Restoring hope in Oklahoma

Lisa Mitchell thought nobody could help her family. Now volunteers are rebuilding her home. But can they restore her hope?

BY SUSAN KIM | DEWEY, Okla. | July 22, 2003



"Someone from FEMA called me and told me I was approved."

—Lisa Mitchell


Lisa Mitchell thought nobody could help her family. Now volunteers are rebuilding her home. But can they restore her hope?

Mitchell, her husband and their three children lost everything April 19 when a tornado hit the community of Dewey in northeastern Oklahoma.

In the weeks since then, she has fought an uphill battle for assistance. Now it may have a happy ending, thanks to the United Methodist Committee on Relief.

Mitchell never thought she'd need UMCOR to step in. When applications from the Federal Emergency Management Agency (FEMA) circulated around Dewey, the Mitchells filled one out. They needed money because they had no homeowners insurance. "We let it lapse," said Mitchell. "It was a big mistake on our part. We've never done that before."

She was happy when she found out she was initially approved for a FEMA grant. "Someone from FEMA called me and told me I was approved," she said.

But the day before the check was supposed to arrive, another FEMA representative called her back. "I was told I could not have assistance because they didn't declare Washington County a disaster area for the April 19 damage," said Mitchell.

Washington County where Dewey is located had been federally declared only for damage that occurred May 8 through May 30. The Mitchells and several other families from Washington County were getting nothing.

But there was widespread belief from FEMA officials themselves down to local relief group leaders that the Mitchells were eligible for federal aid.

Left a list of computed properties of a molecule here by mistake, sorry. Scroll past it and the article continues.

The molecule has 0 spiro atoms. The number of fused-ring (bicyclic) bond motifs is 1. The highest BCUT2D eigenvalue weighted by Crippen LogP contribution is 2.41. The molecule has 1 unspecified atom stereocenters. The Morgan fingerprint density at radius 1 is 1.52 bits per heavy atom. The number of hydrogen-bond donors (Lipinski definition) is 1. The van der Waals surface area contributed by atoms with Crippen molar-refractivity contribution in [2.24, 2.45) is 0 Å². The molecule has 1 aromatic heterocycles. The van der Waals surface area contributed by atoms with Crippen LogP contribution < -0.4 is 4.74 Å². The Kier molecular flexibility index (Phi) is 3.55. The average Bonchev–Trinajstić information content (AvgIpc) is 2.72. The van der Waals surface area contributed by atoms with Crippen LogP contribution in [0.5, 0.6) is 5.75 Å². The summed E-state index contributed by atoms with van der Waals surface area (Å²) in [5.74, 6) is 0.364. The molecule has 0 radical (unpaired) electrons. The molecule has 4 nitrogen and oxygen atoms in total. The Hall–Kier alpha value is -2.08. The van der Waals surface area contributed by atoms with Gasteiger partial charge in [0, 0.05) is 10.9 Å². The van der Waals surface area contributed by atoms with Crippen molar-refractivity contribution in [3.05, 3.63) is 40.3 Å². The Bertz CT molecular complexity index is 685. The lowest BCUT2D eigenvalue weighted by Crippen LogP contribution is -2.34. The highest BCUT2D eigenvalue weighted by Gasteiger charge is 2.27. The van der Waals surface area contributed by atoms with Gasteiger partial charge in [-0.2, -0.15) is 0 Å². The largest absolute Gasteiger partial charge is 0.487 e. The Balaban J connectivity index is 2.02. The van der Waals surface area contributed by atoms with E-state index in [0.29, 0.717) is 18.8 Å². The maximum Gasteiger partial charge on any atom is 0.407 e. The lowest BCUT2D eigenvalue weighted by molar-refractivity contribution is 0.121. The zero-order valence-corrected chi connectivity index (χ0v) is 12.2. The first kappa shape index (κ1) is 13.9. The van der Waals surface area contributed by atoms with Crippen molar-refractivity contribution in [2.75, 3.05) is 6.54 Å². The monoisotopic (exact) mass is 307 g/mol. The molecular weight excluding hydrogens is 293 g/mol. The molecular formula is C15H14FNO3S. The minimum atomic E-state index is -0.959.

Three weeks after Lisa Mitchell was told she was ineligible, a FEMA official answering Oklahoma's toll-free assistance line still mistakenly thought Washington County's April 19 damage was covered. "Go ahead and fill out the application," said the telephone representative.

But after being encouraged to double-check, she came back with a sympathetic "no."

"I'm sorry," she said. "It's outside of the incident period. I'm so sorry."

Local church leaders were surprised to hear of the family's predicament. "We had been hearing these families would be eligible," said the Rev. Roland Youngberg at the Dewey United Methodist Church.

A Salvation Army representative in Dewey also mistakenly thought people who suffered April 19 tornado damage would receive federal aid. After double-checking with FEMA herself, she was told they weren't. "What a mess," she said.

Members of the Dewey ministerial alliance then began to discuss unmet needs resulting from this lack of federal declaration.

They found out the Mitchells weren't the only uninsured family in Washington County who lost everything.

"Thirteen to 15 uninsured homes were destroyed by the April 19 tornado," said Kary Cox, the county's director for emergency management.

Cox said he was worried that people in Dewey would feel forgotten. "But between volunteer organizations and faith-based groups we have been able to provide some relief," he said.

UMCOR, working through the Oklahoma Conference of the United Methodist Church, is helping to ensure people in Dewey aren't overlooked.

"We are ready to help the Mitchells and other families who come forward with needs," said Paula Kelcy, who is coordinating volunteers through the United Methodist-affiliated Volunteers In Mission program. "We are prepared to build at least four to six homes," she said.

Kelcy has a track record in the state. After tornadoes that struck Oklahoma City in 1999, she managed volunteers that built 21 homes from the ground up, and handled countless repairs.

And as Lisa Mitchell works alongside volunteers in Dewey, she vows she'll be insured from now on, no matter what it takes. "You learn from your mistakes," she said.


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